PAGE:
Activists who recently protested outside Mongolia's parliament accusing lawmakers of corruption are demanding the government call new elections.
Some of the protesters said they were inspired by events in nearby Kyrgyzstan, where anti-government demonstrators forced the former Soviet republic's president from power.
Mongolian Prime Minister Tsakhilganiin Elbegdorj appealed for calm following the protests Friday, when about 5,000 people pushed past police to demonstrate on Sukhbatar Square outside parliament.
The protesters, who included teachers, shopkeepers, unemployed workers and homeless people, accused the parliament speaker of embezzlement and say graft is to blame for chronic poverty in the country.
"It's impossible to dissolve parliament, but you can work with us," Elbegdorj told protest leaders at a meeting on Monday, parts of which were shown on television.
Yesterday, one protest leader said another demonstration was planned for April 7, the day parliament is due to open its spring session.
"We will gather more people and we will hold more street demonstrations," said J. Batzandan, a 30-year-old lawyer and university lecturer.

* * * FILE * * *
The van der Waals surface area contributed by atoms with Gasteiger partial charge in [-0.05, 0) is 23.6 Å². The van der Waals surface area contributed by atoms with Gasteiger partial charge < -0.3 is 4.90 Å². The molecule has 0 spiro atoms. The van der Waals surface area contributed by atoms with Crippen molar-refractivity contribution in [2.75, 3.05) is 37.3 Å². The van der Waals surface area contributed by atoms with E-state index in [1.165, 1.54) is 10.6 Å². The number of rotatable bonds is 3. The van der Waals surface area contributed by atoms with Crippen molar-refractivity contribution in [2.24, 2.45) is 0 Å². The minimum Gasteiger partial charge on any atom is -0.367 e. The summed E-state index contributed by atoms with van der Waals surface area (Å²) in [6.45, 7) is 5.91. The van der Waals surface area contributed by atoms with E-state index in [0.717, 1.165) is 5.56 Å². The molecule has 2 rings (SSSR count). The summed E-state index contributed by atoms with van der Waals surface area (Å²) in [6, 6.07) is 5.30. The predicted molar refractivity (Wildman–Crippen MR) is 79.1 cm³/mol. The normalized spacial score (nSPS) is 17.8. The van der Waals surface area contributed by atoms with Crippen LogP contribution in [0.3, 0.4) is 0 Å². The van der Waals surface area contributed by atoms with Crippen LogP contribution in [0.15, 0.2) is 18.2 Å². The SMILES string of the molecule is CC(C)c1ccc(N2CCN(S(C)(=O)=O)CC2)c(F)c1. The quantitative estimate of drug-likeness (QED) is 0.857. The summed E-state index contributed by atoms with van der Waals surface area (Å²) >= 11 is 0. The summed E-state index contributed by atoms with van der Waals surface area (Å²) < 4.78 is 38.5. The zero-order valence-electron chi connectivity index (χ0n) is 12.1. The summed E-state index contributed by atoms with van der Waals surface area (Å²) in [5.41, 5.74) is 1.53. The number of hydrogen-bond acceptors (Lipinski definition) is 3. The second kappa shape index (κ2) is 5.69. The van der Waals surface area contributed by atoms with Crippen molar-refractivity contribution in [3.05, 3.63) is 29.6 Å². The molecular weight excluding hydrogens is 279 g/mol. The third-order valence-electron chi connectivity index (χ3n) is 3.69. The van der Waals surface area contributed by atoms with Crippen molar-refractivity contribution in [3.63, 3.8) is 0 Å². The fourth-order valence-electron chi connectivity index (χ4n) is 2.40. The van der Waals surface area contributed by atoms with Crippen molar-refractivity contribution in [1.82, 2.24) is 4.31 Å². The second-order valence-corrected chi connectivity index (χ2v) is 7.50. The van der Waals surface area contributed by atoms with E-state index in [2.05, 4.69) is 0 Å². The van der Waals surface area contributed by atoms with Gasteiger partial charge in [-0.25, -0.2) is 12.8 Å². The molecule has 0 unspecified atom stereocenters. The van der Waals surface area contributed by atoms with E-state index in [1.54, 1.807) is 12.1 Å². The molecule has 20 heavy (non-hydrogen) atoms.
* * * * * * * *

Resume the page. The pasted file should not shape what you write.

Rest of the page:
This former Soviet satellite nation of 2.5 million people lodged between China and Russia introduced multiparty democracy in 1990 following street demonstrations.
Former Soviet-era leaders were voted out in the mid-1990s but then returned to power.
The capital has been the scene of frequent protests over poverty and complaints about land reform. In 2002, hundreds of farmers drove their tractors onto Sukhbatar Square to protest a plan to sell state-owned land they said would benefit friends of the ruling party.
On Friday, protesters waved flags and wore scarves in the movement's signature color of yellow.
"Let's congratulate our Kyrgyz brothers for their revolutionary spirit," the protesters chanted. "Let's free Mongolia of corruption."
The protest began in Liberty Square, where demonstrators had permission for a rally. They marched about 2km to Sukhbatar Square as police tried to stop them.
Police and protesters scuffled but no serious injuries were reported.
Critics accuse parliament speaker Nambariin Enkhbayar and other officials of embezzling 3.5 billion tugruk (US$3 million) during parliamentary elections last year that were marred by accusations from both sides of vote-buying and other abuses.
Police say they found no grounds to charge Enkhbayar or the other officials.
Enkhbayar, a former prime minister, is a member of the Mongolian People's Revolutionary Party, which led the country under communism and is now part of a coalition government.
"It's time to get rid of these corrupt officials," said Tsogoo, a textile merchant who like many Mongolians uses one name. "That's why Mongolia is impoverished."